This painting helps me stay connected to my roots. When I was a little girl, I loved visiting my grandparents’ farm in rural Alabama. It was so much fun playing in the dirt, building lean-to forts and swinging on the front porch. The hours spent on that swing - visiting far away worlds in books, watching the rain on long summer days and swatting endless numbers of flies! That swing was a place I could dream......
My parents courted on that swing. My cousins and I ate peach cobbler on that porch the day we buried my grandmother. The house still stands, the swing still swings. I painted the columns on the porch this past summer. My space, my place to be home.
Christine Montague (B.Sc., B.F.A), an award-winning Mississauga artist, creates dramatic polar bear portraiture paintings that are symbol to wonder and warning, nature under environmental threat. She uses her portraiture (Dr. Oscar Peterson, Living Arts Centre) realism oil painting skills to celebrate the polar bear's beauty, spirit and high intelligence, as well as expose its vulnerability in a warming world. The past year has brought Montague two top Jurors’ Awards, juried exhibitions, and Dark Water, a solo show. Montague sells her polar bear art worldwide (collections in Canada, USA, Australia, Netherlands, UK)
A flash of northern light reveals a beautiful polar bear suspended beneath the surface of the sea. A buoyant animal, and strong swimmer, it is comfortable in this underwater space. But the frozen sea is its true place, vital to travel, hunting, mating, denning. Due to our changing, warming climate, the decrease of sea ice formation and the increase between the time it melts and reforms, the fate of the polar bear species, as with this bear, is in suspense.
Kathy Marlene Bailey
Kathy Marlene Bailey graduated in 1979 from university at U of T in Art Education and Sheridan College in Creative Arts. Before that at Guelph University, she had the rare and pivotal experience of learning traditional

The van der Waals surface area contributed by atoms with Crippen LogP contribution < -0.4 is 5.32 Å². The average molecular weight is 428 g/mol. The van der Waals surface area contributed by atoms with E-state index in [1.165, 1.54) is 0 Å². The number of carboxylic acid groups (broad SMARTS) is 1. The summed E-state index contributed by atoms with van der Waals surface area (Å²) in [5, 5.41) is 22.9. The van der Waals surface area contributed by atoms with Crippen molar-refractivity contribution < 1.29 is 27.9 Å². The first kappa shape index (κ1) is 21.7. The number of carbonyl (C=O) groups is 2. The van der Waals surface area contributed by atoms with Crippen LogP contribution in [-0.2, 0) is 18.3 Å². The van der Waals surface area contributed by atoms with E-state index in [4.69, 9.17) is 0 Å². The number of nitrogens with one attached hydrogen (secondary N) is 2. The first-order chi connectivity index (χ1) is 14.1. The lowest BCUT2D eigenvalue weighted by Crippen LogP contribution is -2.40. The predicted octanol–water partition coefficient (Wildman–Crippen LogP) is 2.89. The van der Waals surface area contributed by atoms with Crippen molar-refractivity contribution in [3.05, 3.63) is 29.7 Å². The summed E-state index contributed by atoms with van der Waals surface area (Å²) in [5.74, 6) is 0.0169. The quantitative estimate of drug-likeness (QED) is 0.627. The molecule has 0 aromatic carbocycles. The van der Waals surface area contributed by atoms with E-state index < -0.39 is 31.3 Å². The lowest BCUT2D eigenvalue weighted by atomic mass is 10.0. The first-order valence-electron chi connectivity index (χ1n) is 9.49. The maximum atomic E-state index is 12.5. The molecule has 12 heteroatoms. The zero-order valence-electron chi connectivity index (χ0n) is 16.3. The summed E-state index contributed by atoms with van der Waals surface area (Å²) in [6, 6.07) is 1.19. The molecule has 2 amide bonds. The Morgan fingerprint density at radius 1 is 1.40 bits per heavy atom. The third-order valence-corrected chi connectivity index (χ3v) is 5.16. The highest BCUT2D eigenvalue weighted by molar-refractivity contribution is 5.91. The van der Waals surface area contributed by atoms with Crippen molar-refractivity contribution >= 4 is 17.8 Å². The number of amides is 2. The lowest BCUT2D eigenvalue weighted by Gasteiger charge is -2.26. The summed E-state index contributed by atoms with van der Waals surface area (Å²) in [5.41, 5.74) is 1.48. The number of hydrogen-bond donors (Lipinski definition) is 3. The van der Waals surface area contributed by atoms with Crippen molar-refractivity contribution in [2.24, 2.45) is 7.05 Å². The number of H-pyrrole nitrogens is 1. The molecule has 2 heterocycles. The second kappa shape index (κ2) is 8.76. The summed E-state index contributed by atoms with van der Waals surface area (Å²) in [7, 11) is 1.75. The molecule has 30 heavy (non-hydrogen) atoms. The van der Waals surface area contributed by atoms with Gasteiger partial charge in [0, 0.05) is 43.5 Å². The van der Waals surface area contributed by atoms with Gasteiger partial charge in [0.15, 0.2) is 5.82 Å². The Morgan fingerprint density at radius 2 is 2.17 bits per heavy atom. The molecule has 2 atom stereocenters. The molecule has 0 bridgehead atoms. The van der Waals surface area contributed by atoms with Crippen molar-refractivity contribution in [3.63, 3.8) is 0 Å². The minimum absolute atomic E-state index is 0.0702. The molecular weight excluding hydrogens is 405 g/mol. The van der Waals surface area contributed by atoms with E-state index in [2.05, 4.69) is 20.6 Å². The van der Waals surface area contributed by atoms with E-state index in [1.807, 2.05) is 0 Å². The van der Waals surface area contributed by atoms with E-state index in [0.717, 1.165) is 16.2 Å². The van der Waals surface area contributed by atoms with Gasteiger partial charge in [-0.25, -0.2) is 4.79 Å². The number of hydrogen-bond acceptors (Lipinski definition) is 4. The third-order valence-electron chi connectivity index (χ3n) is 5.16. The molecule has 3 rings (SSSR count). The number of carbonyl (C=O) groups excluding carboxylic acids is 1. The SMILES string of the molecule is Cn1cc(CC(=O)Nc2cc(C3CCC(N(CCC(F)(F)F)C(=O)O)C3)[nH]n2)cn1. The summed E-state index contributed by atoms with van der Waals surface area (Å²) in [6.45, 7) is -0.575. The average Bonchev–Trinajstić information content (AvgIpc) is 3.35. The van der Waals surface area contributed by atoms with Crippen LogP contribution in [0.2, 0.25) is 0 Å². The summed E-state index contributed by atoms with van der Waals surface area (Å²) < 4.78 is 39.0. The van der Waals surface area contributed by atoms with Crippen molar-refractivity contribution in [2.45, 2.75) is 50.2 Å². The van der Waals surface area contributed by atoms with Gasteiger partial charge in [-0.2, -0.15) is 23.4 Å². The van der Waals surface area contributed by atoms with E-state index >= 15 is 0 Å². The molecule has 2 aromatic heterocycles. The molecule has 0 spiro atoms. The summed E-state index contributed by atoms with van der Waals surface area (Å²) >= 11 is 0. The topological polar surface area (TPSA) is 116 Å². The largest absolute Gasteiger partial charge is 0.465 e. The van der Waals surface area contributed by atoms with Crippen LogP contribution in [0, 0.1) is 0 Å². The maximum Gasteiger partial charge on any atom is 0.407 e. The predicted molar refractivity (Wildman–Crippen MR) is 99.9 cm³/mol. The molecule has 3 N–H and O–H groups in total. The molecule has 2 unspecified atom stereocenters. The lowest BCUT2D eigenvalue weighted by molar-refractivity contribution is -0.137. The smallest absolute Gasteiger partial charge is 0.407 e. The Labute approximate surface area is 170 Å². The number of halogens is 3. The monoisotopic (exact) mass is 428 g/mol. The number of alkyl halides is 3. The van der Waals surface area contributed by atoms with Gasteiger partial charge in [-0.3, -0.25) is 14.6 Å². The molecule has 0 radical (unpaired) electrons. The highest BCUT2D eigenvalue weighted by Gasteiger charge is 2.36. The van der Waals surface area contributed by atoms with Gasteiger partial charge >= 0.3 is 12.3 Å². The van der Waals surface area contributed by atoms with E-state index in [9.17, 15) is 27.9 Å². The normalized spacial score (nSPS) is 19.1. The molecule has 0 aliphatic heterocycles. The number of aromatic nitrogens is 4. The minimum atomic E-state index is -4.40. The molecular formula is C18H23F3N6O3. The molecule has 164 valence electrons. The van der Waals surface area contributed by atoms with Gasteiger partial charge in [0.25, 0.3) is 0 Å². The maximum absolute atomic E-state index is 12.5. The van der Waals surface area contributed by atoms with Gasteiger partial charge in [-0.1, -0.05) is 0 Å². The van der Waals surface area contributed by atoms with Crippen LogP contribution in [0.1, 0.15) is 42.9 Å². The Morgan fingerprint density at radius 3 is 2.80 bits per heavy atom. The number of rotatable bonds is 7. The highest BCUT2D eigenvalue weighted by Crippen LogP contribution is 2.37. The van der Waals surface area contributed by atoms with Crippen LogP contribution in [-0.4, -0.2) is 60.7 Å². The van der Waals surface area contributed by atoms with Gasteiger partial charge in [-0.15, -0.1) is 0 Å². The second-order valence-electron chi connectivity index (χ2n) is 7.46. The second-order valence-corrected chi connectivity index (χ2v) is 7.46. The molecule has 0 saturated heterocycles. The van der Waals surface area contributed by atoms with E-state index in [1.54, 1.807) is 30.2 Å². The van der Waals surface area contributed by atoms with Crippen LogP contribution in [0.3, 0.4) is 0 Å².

glaze oil painting, which prompted a passionate lifelong exploration. She loves to paint water, particularly, and is represented by Christina Parker Gallery in St. John’s NL. Kathy is the President of the CGOS and is well known for her technical teaching in regard to paint performance, colour, light and archival practice.
Isabel Haslam has developed her art through courses and workshops in different styles and media, at the Scarborough Art Guild, the London Art Gallery, the Dundas Valley School of Art, and the Art Gallery of Burlington to name a few. She serves on the executive of the Burlington Fine Arts Association and the Canadian Glaze Oil Society. Isabel’s work embodies her love of nature. She enjoys expressing the dynamic interplay of light and dark, and the brilliance of colour in nature. Her work has been shown in Scarborough, Georgetown, Dundas, Milton and Burlington.
On a small slope hidden away below the Ferryland Lighthouse in Newfoundland, sit two red benches looking out across the vast Atlantic Ocean. Here is a place where the ocean, sometimes wild, sometimes mild, meets the rocky shore. The benches invite you to sit and be immersed in the rugged beauty of nature. This is a place of solitude, awayfrom
the noises and pressures of everyday life, a place where you can be alone with your thoughts – a contemplative place.
As a life long artist I have always found ways to express my creativity. My ‘arts’ desire has led me to classes and workshops in watercolour, acrylic, print making, collage and now to glaze oil painting. What ever medium,
I like use the repetition of shapes, patterns and texture in my artwork. My favourite compositions include landscapes, gardens, city scapes and the people within them. Some day I would like to incorporate all the mediums I’ve used into a large mixed media piece!
Sometimes on the walk from the lake, you take the path less trodden and it yields a treasure on the way. On the way back from the lake I found myself in a space that felt like a room. A serene place with thousand year old lava rocks covered in moss and the sun dappling the forest floor through the tree canopy. I found one of nature’s special places.